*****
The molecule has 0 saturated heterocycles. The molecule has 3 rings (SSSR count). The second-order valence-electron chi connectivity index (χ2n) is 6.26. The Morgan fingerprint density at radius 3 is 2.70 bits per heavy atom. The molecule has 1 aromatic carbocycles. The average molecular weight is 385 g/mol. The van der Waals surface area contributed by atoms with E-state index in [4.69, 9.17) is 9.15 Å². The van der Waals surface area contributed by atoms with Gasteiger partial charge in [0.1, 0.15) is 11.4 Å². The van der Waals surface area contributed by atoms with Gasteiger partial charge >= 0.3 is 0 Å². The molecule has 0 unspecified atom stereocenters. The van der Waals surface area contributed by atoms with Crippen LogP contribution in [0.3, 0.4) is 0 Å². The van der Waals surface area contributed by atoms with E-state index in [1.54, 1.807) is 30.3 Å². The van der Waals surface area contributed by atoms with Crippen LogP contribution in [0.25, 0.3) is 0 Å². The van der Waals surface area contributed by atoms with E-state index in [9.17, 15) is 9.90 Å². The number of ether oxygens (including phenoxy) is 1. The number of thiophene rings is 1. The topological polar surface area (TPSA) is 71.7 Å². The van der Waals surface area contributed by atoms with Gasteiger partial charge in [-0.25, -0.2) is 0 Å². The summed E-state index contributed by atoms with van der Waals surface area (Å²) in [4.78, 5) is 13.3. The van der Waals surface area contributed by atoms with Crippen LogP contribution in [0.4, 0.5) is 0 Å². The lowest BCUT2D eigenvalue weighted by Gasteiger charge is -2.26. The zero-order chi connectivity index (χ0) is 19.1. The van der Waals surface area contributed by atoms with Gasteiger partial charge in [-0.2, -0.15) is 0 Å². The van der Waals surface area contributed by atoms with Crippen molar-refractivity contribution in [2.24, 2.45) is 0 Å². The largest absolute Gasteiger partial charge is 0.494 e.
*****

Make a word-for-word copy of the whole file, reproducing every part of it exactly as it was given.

The molecule has 0 saturated heterocycles. The molecule has 3 rings (SSSR count). The second-order valence-electron chi connectivity index (χ2n) is 6.26. The Morgan fingerprint density at radius 3 is 2.70 bits per heavy atom. The molecule has 1 aromatic carbocycles. The average molecular weight is 385 g/mol. The van der Waals surface area contributed by atoms with E-state index in [4.69, 9.17) is 9.15 Å². The van der Waals surface area contributed by atoms with Gasteiger partial charge in [0.1, 0.15) is 11.4 Å². The van der Waals surface area contributed by atoms with Gasteiger partial charge >= 0.3 is 0 Å². The molecule has 0 unspecified atom stereocenters. The van der Waals surface area contributed by atoms with Crippen LogP contribution in [0.3, 0.4) is 0 Å². The van der Waals surface area contributed by atoms with E-state index in [1.54, 1.807) is 30.3 Å². The van der Waals surface area contributed by atoms with Crippen LogP contribution in [0.25, 0.3) is 0 Å². The van der Waals surface area contributed by atoms with E-state index in [9.17, 15) is 9.90 Å². The number of ether oxygens (including phenoxy) is 1. The number of thiophene rings is 1. The topological polar surface area (TPSA) is 71.7 Å². The van der Waals surface area contributed by atoms with Gasteiger partial charge in [-0.25, -0.2) is 0 Å². The summed E-state index contributed by atoms with van der Waals surface area (Å²) in [4.78, 5) is 13.3. The van der Waals surface area contributed by atoms with Crippen LogP contribution in [0.4, 0.5) is 0 Å². The lowest BCUT2D eigenvalue weighted by Gasteiger charge is -2.26. The zero-order chi connectivity index (χ0) is 19.1. The van der Waals surface area contributed by atoms with Gasteiger partial charge in [-0.2, -0.15) is 0 Å². The van der Waals surface area contributed by atoms with Crippen molar-refractivity contribution in [2.24, 2.45) is 0 Å². The largest absolute Gasteiger partial charge is 0.494 e.